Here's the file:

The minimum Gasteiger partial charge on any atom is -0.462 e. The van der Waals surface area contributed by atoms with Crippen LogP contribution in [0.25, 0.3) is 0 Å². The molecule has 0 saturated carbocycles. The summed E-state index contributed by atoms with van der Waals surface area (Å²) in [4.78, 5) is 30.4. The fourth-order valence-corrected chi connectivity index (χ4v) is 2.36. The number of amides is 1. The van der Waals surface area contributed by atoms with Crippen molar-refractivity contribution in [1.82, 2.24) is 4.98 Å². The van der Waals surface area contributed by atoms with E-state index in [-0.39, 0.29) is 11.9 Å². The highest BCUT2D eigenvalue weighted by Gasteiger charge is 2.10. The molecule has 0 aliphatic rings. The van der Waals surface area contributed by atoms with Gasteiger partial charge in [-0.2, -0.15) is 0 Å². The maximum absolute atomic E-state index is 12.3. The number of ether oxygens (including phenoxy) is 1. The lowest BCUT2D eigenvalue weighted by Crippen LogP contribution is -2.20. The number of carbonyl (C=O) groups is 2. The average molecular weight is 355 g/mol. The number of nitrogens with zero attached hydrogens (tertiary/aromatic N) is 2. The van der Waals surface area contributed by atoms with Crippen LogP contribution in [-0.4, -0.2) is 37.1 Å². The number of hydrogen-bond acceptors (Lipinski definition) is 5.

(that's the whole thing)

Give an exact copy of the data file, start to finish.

The minimum Gasteiger partial charge on any atom is -0.462 e. The van der Waals surface area contributed by atoms with Crippen LogP contribution in [0.25, 0.3) is 0 Å². The molecule has 0 saturated carbocycles. The summed E-state index contributed by atoms with van der Waals surface area (Å²) in [4.78, 5) is 30.4. The fourth-order valence-corrected chi connectivity index (χ4v) is 2.36. The number of amides is 1. The van der Waals surface area contributed by atoms with Crippen molar-refractivity contribution in [1.82, 2.24) is 4.98 Å². The van der Waals surface area contributed by atoms with E-state index in [-0.39, 0.29) is 11.9 Å². The highest BCUT2D eigenvalue weighted by Gasteiger charge is 2.10. The molecule has 0 aliphatic rings. The van der Waals surface area contributed by atoms with Gasteiger partial charge in [-0.2, -0.15) is 0 Å². The maximum absolute atomic E-state index is 12.3. The number of ether oxygens (including phenoxy) is 1. The lowest BCUT2D eigenvalue weighted by Crippen LogP contribution is -2.20. The number of carbonyl (C=O) groups is 2. The average molecular weight is 355 g/mol. The number of nitrogens with zero attached hydrogens (tertiary/aromatic N) is 2. The van der Waals surface area contributed by atoms with Crippen LogP contribution in [-0.4, -0.2) is 37.1 Å². The number of hydrogen-bond acceptors (Lipinski definition) is 5.